Nuclear Techniques ›› 2018, Vol. 41 ›› Issue (5): 50103-050103.doi: 10.11889/j.0253-3219.2018.hjs.41.050103


Solvent engineering during the preparation of perovskite thin films in air

ZHANG Xiaonan1,2, ZHENG Guanhaojie1,2, SU Zhenhuang1,2, HAN Yujie1,3, YANG Yingguo1,4, GAO Xingyu1,4   

  1. 1. Shanghai Institute of Applied Physics, Chinese Academy of Sciences, Zhangjiang Campus, Shanghai 201204, China;
    2. University of Chinese Academy of Sciences, Beijing 100049, China;
    3. Institute of Functional Nano and Soft Materials, Soochow University, Suzhou 215123, China;
    4. Key Laboratory of Interfacial Physics and Technology, Chinese Academy of Sciences, Shanghai 201800, China
  • Received:2018-02-28 Revised:2018-03-08 Online:2018-05-10 Published:2018-05-08
  • Supported by:
    Supported by National Natural Science Foundation of China (No.11175239, No.U1632265, No.11605278, No.11675252)

Abstract: [Background] The quality of the organolead halide layers in perovskite solar cells (PSCs) largely determines the performances of their device such as power conversion efficiency (PCE). Among a variety of preparation methods developed, one step solution spin coating is currently the most popular but a simple and effective preparation technique to fabricate high quality perovskite thin films. [Purpose] The quality of the perovskite films depends strongly on the detailed preparation procedures. This paper aims to study the influence of solvent engineering during the preparation of the perovskite thin films especially on their crystallinity and thermal degradation. [Methods] There were four different perovskite films prepared in this study:one without any solvent engineering, one with dimethyl sulphoxide (DMSO) added in the precursor solution, one with antisolvent treatment by using ether, and one with both DMSO added and antisolvent treatment. The morphology and crystallinity of the thin films were studied by scanning electron microscopy (SEM) and synchrotron-based grazing incidence X-ray diffraction (GIXRD), respectively. The PSC performances were characterized by current density-voltage test. Moreover, the evolutions of crystallinity of the fabricated perovskite films during an in-situ heating experiment were monitored by GIXRD in air to study their crystallization and degradation. [Results] DMSO has little effects on the surface morphology and device performance, but postpones the perovskite crystallization process. The antisolvent promotes forming uniform dense films leading to high performance PSC and improves thermal structural stability. [Conclusion] In one step spin coating, high quality thin films can be obtained quickly and effectively by an antisolvent treatment.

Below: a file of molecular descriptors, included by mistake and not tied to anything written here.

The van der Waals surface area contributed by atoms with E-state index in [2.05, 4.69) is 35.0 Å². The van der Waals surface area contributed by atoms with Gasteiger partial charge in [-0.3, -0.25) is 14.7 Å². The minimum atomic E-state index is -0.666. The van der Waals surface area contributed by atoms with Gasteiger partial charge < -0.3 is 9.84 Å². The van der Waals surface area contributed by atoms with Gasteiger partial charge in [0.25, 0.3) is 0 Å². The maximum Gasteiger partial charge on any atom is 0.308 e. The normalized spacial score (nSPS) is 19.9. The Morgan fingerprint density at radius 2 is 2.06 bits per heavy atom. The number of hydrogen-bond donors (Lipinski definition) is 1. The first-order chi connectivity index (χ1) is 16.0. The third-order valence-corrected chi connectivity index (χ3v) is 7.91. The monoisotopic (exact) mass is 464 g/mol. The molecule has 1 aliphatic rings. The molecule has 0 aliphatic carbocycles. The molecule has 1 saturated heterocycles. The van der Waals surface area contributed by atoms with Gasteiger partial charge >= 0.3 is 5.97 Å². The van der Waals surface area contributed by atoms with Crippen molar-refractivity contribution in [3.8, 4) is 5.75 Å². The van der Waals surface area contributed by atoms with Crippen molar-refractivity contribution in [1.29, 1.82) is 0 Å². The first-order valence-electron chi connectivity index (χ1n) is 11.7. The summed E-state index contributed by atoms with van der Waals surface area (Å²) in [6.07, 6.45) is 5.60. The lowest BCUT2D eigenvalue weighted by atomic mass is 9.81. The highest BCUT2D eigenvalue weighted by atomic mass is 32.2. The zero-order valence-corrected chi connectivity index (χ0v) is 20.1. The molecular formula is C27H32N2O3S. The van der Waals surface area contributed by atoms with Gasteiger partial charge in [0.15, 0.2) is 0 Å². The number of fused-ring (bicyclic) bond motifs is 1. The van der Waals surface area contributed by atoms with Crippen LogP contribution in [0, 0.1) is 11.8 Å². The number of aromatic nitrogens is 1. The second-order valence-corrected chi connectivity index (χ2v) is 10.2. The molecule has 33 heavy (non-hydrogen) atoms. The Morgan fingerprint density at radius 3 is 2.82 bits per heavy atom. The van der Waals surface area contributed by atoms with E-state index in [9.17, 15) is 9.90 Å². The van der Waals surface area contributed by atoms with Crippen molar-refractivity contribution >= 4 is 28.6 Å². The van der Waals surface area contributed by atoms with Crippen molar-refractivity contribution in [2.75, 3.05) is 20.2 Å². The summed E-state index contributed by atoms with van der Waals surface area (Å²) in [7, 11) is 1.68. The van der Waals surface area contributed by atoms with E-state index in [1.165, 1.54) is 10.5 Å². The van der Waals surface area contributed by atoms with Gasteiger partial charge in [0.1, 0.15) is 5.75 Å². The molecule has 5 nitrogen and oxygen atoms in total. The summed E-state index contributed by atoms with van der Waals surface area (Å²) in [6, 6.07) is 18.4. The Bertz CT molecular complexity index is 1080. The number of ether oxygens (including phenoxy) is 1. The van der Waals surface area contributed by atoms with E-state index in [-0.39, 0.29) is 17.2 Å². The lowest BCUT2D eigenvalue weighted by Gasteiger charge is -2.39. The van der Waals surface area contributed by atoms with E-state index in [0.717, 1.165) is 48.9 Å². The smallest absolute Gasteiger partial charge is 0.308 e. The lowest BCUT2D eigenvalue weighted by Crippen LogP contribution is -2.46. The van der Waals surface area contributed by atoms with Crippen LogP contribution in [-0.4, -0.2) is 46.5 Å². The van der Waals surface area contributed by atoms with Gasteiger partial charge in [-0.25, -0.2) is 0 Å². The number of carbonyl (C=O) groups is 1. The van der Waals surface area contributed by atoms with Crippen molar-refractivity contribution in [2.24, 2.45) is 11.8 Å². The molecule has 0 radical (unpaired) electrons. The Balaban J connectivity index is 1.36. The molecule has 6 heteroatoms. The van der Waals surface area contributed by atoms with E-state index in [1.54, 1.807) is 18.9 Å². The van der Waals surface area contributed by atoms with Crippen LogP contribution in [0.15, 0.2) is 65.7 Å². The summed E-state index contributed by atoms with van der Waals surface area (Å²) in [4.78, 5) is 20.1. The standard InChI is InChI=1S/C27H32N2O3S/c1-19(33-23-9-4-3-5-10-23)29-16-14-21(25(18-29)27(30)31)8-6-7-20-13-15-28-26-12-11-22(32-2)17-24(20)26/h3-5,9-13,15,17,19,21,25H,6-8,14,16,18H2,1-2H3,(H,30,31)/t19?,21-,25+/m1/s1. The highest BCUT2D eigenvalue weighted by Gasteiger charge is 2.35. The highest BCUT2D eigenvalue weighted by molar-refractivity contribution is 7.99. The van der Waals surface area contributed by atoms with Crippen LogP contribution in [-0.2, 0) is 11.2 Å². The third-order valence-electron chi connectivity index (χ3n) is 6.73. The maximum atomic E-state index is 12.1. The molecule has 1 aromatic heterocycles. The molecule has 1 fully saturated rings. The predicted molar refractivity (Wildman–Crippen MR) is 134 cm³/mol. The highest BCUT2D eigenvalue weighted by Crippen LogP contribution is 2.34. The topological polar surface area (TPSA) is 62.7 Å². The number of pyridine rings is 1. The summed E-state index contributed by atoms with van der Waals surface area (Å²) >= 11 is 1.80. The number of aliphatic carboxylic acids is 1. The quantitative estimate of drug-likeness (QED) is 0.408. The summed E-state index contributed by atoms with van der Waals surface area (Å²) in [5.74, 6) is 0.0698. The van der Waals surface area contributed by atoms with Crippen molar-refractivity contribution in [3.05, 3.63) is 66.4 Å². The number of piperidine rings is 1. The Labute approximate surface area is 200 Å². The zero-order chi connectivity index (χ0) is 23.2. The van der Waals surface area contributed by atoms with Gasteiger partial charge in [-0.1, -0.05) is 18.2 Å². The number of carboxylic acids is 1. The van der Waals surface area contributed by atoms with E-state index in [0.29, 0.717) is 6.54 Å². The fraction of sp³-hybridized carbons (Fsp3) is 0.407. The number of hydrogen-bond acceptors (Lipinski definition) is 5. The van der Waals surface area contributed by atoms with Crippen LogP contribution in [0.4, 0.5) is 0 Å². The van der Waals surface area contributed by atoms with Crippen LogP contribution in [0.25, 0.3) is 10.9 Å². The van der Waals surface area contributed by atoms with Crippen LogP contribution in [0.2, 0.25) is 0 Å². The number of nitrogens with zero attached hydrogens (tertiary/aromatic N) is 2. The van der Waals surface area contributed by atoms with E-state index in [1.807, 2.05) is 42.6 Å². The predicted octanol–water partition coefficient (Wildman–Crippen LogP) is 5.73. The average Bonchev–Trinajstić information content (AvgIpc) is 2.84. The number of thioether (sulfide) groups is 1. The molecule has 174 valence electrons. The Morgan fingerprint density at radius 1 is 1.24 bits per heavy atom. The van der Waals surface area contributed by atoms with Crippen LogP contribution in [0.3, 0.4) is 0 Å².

Key words: Perovskite solar cells, Solvent engineering, Synchrotron-based GIXRD, In-situ

CLC Number: 

  • TL99